Restaurant break-ins and cashmere sweater thefts occur in Midtown: Cops

This man is wanted for three alleged burglaries at Midtown restaurants. (Courtesy NYPD)

Burglaries and broken glass at three restaurants

A man is wanted in connection with three burglaries at Midtown restaurants, police said. All three occurred on Thursday, Nov. 21, and involved the man allegedly breaking the front door glass of each establishment. Around 1 a.m., at Vino Tapas at 201 E. 31 St., the thief allegedly took about $700 from the cash register. Then around 11:46, he allegedly broke the glass at Café Delectica, at 564 Third Ave., tripping the alarm. He fled before entering that location. The third incident was just minutes later, around 11:53 p.m., when he allegedly entered Nirvana Restaurant at 346 Lexington Ave. and stole the cash register which contained $150, according to police.

Cashmere sweater haul from Brooks Brothers

The alleged Brooks Brothers thief. (Courtesy NYPD)

A man stole several pieces of clothing from Brooks Brothers, at 346 Madison Ave., according to police. On Friday, Nov. 8, around 11:30 a.m., a man entered the store and allegedly removed nine cashmere sweaters from a rack and put them in a bag, officials said. The man then fled in an unknown direction with the merchandise, valued around $3,000.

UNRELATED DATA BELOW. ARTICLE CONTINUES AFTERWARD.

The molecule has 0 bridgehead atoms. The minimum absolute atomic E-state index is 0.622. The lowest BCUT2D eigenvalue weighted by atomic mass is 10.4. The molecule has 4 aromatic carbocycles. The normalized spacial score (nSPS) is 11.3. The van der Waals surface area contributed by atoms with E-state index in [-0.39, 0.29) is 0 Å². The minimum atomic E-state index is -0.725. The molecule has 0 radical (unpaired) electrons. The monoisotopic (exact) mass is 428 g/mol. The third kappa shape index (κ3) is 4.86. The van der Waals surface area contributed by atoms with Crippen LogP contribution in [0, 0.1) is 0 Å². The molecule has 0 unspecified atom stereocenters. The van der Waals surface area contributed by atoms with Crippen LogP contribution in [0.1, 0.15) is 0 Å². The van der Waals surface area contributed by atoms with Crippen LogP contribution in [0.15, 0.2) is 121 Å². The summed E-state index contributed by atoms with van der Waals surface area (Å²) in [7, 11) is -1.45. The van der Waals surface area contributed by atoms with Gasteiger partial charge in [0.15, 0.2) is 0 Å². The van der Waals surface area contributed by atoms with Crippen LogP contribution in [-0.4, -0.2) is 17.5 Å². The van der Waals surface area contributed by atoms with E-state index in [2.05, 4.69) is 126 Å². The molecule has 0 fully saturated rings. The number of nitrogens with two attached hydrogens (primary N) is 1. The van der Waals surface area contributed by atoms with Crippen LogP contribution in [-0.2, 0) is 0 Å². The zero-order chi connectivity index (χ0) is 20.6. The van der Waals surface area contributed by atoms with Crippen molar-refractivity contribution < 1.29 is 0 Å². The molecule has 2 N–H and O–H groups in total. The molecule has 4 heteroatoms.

Group robs woman at Pier 84

A woman was robbed by a group of men on bicycles in front of Pier 84, at 555 12th Ave., according to police. On Friday, Nov. 15, around 6 p.m., six males on bicycles surrounded a 41-year-old woman, officials said. One of the men allegedly displayed a handgun and demanded her property. The woman complied, officials said, and the group fled uptown on 12th Avenue on their bikes. Items in the purse included $60 in cash, the woman’s cellphone and three credit cards. An investigation found that later that evening, between 6:43 and 8:43 p.m., two of the males in the group allegedly used the victim’s credit cards to buy over $640 worth of merchandise at three CVS pharmacies and a smoke shop, according to police.

— Gabe Herman

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